The apostle Paul's world view teaches that Satan is the god of this age. The cosmos or unredeemed world is at present under Satan's power. Satan is now the “commander of the spiritual powers of the air” (Ephesians 2:2 REB) and leads “the superhuman forces of evil in the heavenly realms” ( Ephesians 6:12 REB).
The general New Testament Epistles describe Satan's activities graphically. 2 Peter 2:4 speaks of the “angels that sinned” and Jude 1:6 of the “angels which kept not their first estate.” The constant use of violence and deceit by Satan requires that believers manifest courage and extreme vigilance ( James 4:7 ; 1 Peter 5:8-9 ).
The book of Revelation sees Satan's activities as involving not only individuals but communities. Political forces can become servants of the devil (Revelation 12:1 ; Revelation 13:1 ). Revelation 2:13 even speaks of a throne of Satan.
It should be remembered that the New Testament teaches that Satan and his demonic allies are not coequal with God. He is a created being who has rebelled and can tempt—but not force. The main concern of the Bible is not with the devil but with God and the gospel of His grace. Satan and the demonic forces have been overcome by the life, death, and resurrection of Jesus Christ. The New Testament never allows complete pessimism. In the end Satan and his angels will be completely overcome. In fact, Jesus came into the world to “destroy the works of the devil” (1 John 3:8 ). The cross was a decisive victory over Satan and Satan's host (Colossians 2:15 ). This victory insured that countless numbers would be delivered from the dominion of darkness and transferred to the kingdom of Christ (Colossians 1:13 ).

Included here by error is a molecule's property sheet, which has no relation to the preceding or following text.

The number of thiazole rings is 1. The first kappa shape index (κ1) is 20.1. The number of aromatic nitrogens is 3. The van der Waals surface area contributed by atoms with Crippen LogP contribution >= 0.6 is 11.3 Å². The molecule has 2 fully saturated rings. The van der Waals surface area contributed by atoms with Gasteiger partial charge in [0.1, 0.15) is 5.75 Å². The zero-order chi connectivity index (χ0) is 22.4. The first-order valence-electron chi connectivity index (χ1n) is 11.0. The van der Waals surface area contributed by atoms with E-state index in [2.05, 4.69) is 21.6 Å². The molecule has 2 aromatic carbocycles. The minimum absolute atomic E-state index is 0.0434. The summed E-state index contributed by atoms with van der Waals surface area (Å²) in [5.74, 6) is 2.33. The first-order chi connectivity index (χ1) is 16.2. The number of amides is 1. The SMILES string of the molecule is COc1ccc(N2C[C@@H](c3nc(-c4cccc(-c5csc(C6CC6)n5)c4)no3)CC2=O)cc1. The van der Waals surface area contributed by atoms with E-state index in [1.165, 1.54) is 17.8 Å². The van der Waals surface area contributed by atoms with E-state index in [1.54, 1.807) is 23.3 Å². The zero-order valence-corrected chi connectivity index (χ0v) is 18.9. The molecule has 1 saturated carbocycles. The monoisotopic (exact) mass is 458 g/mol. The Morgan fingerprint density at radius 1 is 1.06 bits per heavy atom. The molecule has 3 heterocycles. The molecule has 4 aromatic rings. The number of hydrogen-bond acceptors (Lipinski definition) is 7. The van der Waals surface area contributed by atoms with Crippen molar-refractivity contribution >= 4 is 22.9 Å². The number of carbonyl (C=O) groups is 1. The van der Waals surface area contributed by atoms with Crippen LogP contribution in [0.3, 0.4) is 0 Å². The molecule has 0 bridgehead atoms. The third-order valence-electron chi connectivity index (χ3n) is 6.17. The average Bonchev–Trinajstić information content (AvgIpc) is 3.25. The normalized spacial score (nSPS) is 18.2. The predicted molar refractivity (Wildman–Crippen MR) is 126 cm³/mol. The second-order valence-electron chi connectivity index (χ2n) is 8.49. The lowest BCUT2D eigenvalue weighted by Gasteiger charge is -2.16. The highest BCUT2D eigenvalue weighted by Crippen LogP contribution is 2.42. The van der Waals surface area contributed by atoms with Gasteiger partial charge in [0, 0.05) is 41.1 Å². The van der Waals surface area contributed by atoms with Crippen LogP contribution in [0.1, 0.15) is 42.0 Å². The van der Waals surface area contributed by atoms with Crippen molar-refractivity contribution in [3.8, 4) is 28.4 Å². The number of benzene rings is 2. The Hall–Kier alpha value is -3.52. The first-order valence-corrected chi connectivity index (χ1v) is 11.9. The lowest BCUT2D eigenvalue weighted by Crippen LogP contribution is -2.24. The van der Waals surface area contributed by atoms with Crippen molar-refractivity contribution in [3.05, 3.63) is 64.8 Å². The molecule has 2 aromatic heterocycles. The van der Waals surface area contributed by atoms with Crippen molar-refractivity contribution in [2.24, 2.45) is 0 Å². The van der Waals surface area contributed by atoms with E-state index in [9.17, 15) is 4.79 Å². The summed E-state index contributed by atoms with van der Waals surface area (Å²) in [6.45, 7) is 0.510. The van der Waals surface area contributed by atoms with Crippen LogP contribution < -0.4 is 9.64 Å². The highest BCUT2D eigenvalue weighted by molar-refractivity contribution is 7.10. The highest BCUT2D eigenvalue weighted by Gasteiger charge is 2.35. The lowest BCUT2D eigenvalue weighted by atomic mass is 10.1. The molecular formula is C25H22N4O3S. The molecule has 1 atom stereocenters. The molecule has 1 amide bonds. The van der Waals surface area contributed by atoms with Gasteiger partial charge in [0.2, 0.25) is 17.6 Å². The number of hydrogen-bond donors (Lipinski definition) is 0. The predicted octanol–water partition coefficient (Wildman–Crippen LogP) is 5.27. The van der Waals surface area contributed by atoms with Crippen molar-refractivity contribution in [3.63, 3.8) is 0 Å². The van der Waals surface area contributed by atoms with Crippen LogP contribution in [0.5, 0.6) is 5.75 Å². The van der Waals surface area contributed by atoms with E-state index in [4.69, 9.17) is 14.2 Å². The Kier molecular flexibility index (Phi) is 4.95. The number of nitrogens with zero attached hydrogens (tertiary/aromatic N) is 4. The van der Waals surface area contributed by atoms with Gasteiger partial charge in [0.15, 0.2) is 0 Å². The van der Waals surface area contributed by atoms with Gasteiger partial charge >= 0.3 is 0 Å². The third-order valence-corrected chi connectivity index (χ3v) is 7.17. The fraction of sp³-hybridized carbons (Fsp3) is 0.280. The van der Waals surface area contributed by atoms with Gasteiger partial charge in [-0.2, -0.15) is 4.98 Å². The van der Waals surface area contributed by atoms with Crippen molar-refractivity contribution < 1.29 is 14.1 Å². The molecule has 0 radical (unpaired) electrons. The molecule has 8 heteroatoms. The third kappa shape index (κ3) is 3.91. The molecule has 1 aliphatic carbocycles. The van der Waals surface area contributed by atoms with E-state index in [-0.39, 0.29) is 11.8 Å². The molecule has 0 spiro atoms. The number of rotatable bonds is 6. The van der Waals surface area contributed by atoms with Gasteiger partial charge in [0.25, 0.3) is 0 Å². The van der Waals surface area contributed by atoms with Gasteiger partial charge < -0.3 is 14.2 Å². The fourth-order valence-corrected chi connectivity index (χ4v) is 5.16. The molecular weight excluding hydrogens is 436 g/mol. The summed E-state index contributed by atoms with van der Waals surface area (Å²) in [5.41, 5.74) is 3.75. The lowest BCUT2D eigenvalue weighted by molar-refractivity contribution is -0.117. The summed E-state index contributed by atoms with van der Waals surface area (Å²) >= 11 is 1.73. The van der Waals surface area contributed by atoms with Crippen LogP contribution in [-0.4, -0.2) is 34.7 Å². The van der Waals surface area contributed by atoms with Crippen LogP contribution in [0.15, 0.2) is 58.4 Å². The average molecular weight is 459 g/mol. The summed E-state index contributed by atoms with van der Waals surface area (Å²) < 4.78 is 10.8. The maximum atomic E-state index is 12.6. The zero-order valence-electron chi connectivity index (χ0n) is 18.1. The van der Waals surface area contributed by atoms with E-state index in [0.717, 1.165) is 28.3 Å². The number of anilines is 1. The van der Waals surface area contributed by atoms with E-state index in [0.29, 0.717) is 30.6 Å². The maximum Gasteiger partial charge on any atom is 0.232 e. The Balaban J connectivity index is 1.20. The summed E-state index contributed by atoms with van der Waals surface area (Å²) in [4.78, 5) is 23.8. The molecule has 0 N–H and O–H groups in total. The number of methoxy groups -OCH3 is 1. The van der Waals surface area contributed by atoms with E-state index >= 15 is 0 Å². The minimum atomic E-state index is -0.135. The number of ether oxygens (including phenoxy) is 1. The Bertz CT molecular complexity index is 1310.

Limitations of Satan Today, people continue to concretize their fears. They want a scapegoat to deliver them from responsibility. Satan is a created, rebellious and tempting evil power active in the universe, but his powerful existence does not exclude a person from responsibility. Satan and the demonic forces cannot dominate or possess us except by our own consent. Believers will not be tempted beyond our power of resistance (1 Corinthians 10:13 ). The power of Satan is limited. He acts within the limits set by divine sovereignty. The believer has God's armor—the biblical gospel, integrity, peace through Christ, faith in Christ, prayer—as spiritual security (Ephesians 6:11-18 ).
The recent fascination with Satan and demons is in reaction to an earlier disbelief. Christians should beware of excessive gullibility as well as extreme oversimplification. Knowledge about Satan and evil angels alerts Christians to the danger and subtlety of satanic temptation. We should not become too absorbed in satanic forces. Satan and demonic forces are active, but they are limited. We must remember that the main thrust of Christianity is on the availability of God's power and love in Jesus Christ and the Spirit.
John P. Newport
Monday, March 10th, 2014
the First Week of Lent